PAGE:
Lot 6
  • 6

Debussy, Claude

Estimate
10,000 - 15,000 GBP
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Description

  • Debussy, Claude
  • Autograph manuscript of part of the cantata Daniel, APPARENTLY UNPUBLISHED
  • paper
comprising the apparently complete "Air de Balthazar" and an incomplete draft of a duet, marked "Scene II", for Balthazar and Adéna, scored for three voices and orchestra, in piano score, notated in Debussy's bold, youthful hand in dark brown ink, on three systems, each of four staves per page, some staves extended into the margins by the composer, with autograph title ("Air"), and inscribed by another hand "inédit de Claude De Bussy auteur de Pelléas et Melisande...composé vers 1885 donné à M. George Marquet du Conservatoire de Paris", over 100 bars in all, with a number of autograph corrections, deletions and alterations, some in pencil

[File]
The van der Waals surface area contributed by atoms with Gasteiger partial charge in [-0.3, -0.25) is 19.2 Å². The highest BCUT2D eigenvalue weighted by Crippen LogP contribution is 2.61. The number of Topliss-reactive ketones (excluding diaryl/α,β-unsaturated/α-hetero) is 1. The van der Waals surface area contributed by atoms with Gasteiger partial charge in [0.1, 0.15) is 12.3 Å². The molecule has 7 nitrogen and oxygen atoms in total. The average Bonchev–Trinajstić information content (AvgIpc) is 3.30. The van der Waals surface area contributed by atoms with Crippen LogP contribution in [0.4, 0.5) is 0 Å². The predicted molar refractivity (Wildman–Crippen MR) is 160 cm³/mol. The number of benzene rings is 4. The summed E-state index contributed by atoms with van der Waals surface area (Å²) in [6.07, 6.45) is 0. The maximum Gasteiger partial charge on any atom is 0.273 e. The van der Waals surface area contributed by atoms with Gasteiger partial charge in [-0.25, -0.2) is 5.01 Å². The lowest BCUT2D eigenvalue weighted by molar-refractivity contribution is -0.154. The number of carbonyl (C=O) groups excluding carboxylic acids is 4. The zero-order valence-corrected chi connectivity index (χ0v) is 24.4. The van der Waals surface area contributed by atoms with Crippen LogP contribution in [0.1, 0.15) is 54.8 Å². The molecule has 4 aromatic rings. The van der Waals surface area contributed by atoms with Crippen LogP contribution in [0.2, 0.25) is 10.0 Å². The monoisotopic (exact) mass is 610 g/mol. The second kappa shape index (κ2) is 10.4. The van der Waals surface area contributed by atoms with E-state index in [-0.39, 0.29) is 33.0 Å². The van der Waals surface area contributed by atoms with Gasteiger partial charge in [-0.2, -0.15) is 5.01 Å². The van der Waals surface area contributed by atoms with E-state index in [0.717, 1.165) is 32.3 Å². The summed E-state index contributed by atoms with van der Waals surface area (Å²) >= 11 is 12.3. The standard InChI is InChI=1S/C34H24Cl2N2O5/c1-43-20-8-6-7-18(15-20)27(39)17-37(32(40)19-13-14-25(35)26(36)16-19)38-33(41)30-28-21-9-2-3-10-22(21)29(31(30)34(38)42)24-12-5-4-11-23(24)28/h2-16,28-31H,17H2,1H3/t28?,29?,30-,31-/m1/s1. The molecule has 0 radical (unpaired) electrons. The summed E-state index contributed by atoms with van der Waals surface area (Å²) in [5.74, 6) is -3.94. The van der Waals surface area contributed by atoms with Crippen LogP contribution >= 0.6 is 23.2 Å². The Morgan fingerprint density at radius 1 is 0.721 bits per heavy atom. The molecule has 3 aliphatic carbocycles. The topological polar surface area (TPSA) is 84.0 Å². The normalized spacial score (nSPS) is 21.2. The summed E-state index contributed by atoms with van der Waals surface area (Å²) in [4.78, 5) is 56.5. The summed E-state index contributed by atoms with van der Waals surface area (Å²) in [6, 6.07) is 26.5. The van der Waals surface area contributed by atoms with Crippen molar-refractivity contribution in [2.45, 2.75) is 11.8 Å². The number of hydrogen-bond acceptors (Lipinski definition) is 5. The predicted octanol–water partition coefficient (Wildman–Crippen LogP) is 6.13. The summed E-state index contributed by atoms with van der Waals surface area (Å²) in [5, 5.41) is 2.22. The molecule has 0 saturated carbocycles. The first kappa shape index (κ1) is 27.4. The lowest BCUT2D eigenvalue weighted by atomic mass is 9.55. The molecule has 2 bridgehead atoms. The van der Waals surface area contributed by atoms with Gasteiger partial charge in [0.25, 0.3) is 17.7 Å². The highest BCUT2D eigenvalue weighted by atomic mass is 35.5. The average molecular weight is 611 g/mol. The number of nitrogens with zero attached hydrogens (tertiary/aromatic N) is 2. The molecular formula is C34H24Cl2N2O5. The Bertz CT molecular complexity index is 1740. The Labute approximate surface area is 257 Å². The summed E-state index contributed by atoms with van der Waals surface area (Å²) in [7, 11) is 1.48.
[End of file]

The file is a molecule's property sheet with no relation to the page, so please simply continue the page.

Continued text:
9 pages, folio (35 x 27.2cm), plus three blanks, 14-stave paper, no place [early 1882], some slight dust-staining

Literature

F. Lesure, Catalogue de l'oeuvre de Claude Debussy (Geneva, 1977), no.20; Léon Vallas, Debussy (1927), p.51; and J. Tiersot, 'Oeuvres de première jeunesse de Berlioz et de Debussy', Le Ménéstrel, 6 January 1933

Catalogue Note

This early score, a setting of a poem by Emile Cicile, is probably a practice composition for the "Prix de Rome", the competition won by Debussy and several of the greatest French composers, which required the composition of a cantata. The prize was two years study in Rome at the Villa Medici, where Debussy resided between 1885-1887 after winning the prize with L'enfant prodigue. For Debussy this period was a type of artistic imprisonment and as with many earlier and later winners of the prestigious award, it sadly provided more to rebel against than anything more positive. Balthazar's aria "Versez, que de l'ivresse" is a boldly conceived composition in B flat, written for high baritone. The musical style has more than a whiff of Wagner about it, especially Lohengrin and Die Walküre. Formerly in the Legouix collection.

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